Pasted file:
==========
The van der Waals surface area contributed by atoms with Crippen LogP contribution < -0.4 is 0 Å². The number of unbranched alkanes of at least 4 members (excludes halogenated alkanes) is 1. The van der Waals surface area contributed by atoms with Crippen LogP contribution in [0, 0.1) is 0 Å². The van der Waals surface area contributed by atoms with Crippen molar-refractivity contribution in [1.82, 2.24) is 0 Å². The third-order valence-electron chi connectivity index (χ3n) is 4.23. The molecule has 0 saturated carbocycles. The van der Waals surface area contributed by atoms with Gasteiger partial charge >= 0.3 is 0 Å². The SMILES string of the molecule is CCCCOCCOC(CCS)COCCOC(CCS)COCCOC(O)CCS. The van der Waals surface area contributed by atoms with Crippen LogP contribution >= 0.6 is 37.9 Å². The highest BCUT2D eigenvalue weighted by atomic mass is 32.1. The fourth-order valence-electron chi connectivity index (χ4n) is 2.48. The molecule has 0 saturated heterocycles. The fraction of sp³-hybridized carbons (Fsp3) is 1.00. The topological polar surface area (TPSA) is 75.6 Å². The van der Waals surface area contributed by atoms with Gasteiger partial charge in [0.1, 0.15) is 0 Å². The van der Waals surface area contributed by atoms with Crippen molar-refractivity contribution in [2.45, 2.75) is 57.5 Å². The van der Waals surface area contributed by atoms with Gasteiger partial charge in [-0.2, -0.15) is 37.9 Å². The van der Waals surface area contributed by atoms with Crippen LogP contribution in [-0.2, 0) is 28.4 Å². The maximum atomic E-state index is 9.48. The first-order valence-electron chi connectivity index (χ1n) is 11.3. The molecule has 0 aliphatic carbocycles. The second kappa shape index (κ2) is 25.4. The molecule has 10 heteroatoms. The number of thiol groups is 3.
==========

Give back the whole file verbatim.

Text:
The van der Waals surface area contributed by atoms with Crippen LogP contribution < -0.4 is 0 Å². The number of unbranched alkanes of at least 4 members (excludes halogenated alkanes) is 1. The van der Waals surface area contributed by atoms with Crippen LogP contribution in [0, 0.1) is 0 Å². The van der Waals surface area contributed by atoms with Crippen molar-refractivity contribution in [1.82, 2.24) is 0 Å². The third-order valence-electron chi connectivity index (χ3n) is 4.23. The molecule has 0 saturated carbocycles. The van der Waals surface area contributed by atoms with Gasteiger partial charge >= 0.3 is 0 Å². The SMILES string of the molecule is CCCCOCCOC(CCS)COCCOC(CCS)COCCOC(O)CCS. The van der Waals surface area contributed by atoms with Crippen LogP contribution >= 0.6 is 37.9 Å². The highest BCUT2D eigenvalue weighted by atomic mass is 32.1. The fourth-order valence-electron chi connectivity index (χ4n) is 2.48. The molecule has 0 saturated heterocycles. The fraction of sp³-hybridized carbons (Fsp3) is 1.00. The topological polar surface area (TPSA) is 75.6 Å². The van der Waals surface area contributed by atoms with Gasteiger partial charge in [0.1, 0.15) is 0 Å². The van der Waals surface area contributed by atoms with Crippen molar-refractivity contribution in [2.45, 2.75) is 57.5 Å². The van der Waals surface area contributed by atoms with Gasteiger partial charge in [-0.2, -0.15) is 37.9 Å². The van der Waals surface area contributed by atoms with Crippen LogP contribution in [-0.2, 0) is 28.4 Å². The maximum atomic E-state index is 9.48. The first-order valence-electron chi connectivity index (χ1n) is 11.3. The molecule has 0 aliphatic carbocycles. The second kappa shape index (κ2) is 25.4. The molecule has 10 heteroatoms. The number of thiol groups is 3.